What drugs are included in a standard Hair Drug Test?
Cocaine, marijuana, opiates (Codeine, Morphine & 6-monoacteyl morphine), methamphetamine, (Meth/amphetamine & Ecstasy), and phencyclidine (PCP). These five drug classes are mandated for testing by the Federal Government.

What time period does a standard test cover?
A standard test covers a period of approximately 90 days. The hair sample is cut as close to the scalp as possible and the most recent 1.5 inches are tested.

Does hair color affect results?
Hair color is determined by the amount of melanin in the hair. It has been shown experimentally, through actual hair samples, as well as determined in court that hair color has NO basis in fact.

How fast does head hair grow?
Studies indicate that head hair grows on the average approximately 1.3 cm (or 1/2 inch) per month.

How much hair is needed?
A standard test with GC/MS confirmation requires 60+ milligrams
of hair or approximately 90 to 120 strands. The thickness of different types of head hair (thick coarse vs. thinning fine) is the reason for this variation.

How does Hair Testing compare to urinalysis?
The primary differences are
1) wider window of detection
2) inability to tamper with the test

Cocaine, methamphetamine, opiates and PCP are rapidly excreted and usually undetectable in urine 72 hours after use. The detection period for hair is limited only by the length of the hair sample and is approximately 90 days for a standard test.

At this time there are no known adulterants for hair tests. Since hair tests analyze the drugs inside the hairshaft, external contaminants/chemicals have no effect.

Additional advantages include non-intrusive collection procedures, virtual
elimination of test evasion.

The combination of an increased window of detection and resistance to evasion makes Hair Testing far more effective than urinalysis in correctly identifying drug users.

How soon after use can a drug be detected in hair?
It takes approximately 4-5 days from the time of drug use for the affected hair to grow above the scalp. Body hair growth rates are generally slower and cannot be utilized to determine a timeframe of drug use.



What is the shortest time period that can be evaluated?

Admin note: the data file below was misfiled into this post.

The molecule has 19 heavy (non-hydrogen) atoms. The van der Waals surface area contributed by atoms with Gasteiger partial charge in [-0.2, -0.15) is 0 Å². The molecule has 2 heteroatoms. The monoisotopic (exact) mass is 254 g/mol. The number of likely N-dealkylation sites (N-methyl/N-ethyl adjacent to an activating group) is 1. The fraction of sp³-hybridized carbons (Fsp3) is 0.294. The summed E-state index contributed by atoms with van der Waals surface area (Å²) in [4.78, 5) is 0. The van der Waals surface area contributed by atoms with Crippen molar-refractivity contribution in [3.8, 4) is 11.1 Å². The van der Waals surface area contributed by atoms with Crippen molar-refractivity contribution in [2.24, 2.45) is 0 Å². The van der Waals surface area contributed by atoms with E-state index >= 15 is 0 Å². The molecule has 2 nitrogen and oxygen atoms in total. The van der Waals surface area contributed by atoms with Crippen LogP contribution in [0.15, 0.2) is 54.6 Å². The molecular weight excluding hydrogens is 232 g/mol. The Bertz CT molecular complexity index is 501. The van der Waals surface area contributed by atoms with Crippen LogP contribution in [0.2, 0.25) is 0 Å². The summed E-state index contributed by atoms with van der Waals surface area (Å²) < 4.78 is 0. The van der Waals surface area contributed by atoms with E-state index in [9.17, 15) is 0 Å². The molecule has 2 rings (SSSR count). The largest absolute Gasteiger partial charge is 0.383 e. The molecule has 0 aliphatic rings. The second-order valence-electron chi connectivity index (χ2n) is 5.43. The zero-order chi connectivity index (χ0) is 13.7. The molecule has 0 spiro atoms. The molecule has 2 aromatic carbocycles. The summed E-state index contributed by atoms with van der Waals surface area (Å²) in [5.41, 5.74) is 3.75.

The minimum time period is approximately two weeks (1/4 inch). Body hair can be used if head hair is too short for a test. If body hair is used the timeframe represented by the test is approximately one year, due to the different growth pattern in hair below the neck.



Can tests be run on people with little or no hair?
Hair can be collected from several head locations and combined to obtain the required amount of hair. In addition, body hair may be used as a substitute to head hair. In the rare case where no hair is collectable, complete urine/adulteration testing may be utilized.



Does body hair give the same type of results as head hair?
Yes, body hair can be used to test for the five standard drug classes, though body hair growth patterns are different than head hair. Most body hair is replaced within approximately one year. This means a test done with body hair will be reported as drug usage during approximately a one year timeframe.

Can hair collected from a brush be used?
Yes, but the test will be reported as having an "anonymous" donor. We cannot attribute the sample to any specific person and we cannot determine the timeframe of the test, so the test result is not legally defensible. The test will only report that the sample submitted had the reported drug metabolite components.



Can hair be affected by cross-reacting substances such as over-the-counter medications?
Enzyme-immunoassay antibodies (EIA), similar to those used to test urine, are used for the initial screening test for drugs of abuse in hair; therefore the potential for substances such as over-the-counter medications to cause a false positive screening result does exist. To eliminate the possibility of reporting a false-positive due to cross-reactivity, Omega confirms all positive results by GC/MS for methamphetamine, opiates, PCP,cocaine and marijuana.



How effective is Hair Testing in detecting drug users?
In side-by-side comparison studies with urinalysis, hair drug testing has uncovered significantly more drug use. In two independent studies hair drug testing uncovered 4 to 8 times as many drug users as urinalysis.



Does external exposure to certain drugs, like marijuana or crack smoke, affect the Hair Test results?
To rule out the possibility of external contamination, Omega testing (where appropriate) looks for both parent & metabolite (bi-product) of drug usage. For marijuana analyses, Omega detects only the metabolite (THC-COOH) . This metabolite is only produced by the body and cannot be an environmental contaminant.



How long are test reports kept on file?
Test reports are retained for a period of two years or as mandated by law.



What is done with the excess hair that is not tested?
The hair not used from the time period being tested (i.e. three months equals 3.9 cm) is stored in the chain-of-custody sample acquisition pouch. Hair is stored for a two year period.

For more information regarding
Hair Drug Testing
and all our other
Drug and Alcohol Services
 please contact us
Phone (403) 262-2721
or

Hair Testing Q&A

Doug McLachlan - Friday, March 16, 2012
Hair Testing FAQ


What is Hair Drug Testing?
Since hair growth is fed by the bloodstream, the ingestion of drugs of abuse is revealed by analyzing a small sample of hair. Our testing method measures the drug molecules embedded inside the hairshaft, eliminating external contamination as a source of a positive test result. Hair testing results cannot be significantly altered with shampoos or other external chemicals.

What drugs are included in a standard Hair Drug Test?